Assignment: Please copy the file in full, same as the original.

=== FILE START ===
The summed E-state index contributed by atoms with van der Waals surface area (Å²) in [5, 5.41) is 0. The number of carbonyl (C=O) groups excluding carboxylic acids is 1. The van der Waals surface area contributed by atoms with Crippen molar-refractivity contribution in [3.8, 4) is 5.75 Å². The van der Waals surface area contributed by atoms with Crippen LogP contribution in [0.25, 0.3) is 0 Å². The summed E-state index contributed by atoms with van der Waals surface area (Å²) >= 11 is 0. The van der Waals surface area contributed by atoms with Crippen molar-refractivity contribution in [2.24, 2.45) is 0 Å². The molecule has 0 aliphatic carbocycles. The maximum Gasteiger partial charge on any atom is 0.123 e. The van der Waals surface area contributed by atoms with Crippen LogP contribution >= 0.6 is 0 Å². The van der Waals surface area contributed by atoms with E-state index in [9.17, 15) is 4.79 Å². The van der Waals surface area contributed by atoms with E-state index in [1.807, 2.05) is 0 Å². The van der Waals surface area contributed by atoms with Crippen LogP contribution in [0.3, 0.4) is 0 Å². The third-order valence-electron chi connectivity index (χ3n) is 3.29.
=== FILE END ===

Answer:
The summed E-state index contributed by atoms with van der Waals surface area (Å²) in [5, 5.41) is 0. The number of carbonyl (C=O) groups excluding carboxylic acids is 1. The van der Waals surface area contributed by atoms with Crippen molar-refractivity contribution in [3.8, 4) is 5.75 Å². The van der Waals surface area contributed by atoms with Crippen LogP contribution in [0.25, 0.3) is 0 Å². The summed E-state index contributed by atoms with van der Waals surface area (Å²) >= 11 is 0. The van der Waals surface area contributed by atoms with Crippen molar-refractivity contribution in [2.24, 2.45) is 0 Å². The molecule has 0 aliphatic carbocycles. The maximum Gasteiger partial charge on any atom is 0.123 e. The van der Waals surface area contributed by atoms with Crippen LogP contribution >= 0.6 is 0 Å². The van der Waals surface area contributed by atoms with E-state index in [9.17, 15) is 4.79 Å². The van der Waals surface area contributed by atoms with E-state index in [1.807, 2.05) is 0 Å². The van der Waals surface area contributed by atoms with Crippen LogP contribution in [0.3, 0.4) is 0 Å². The third-order valence-electron chi connectivity index (χ3n) is 3.29.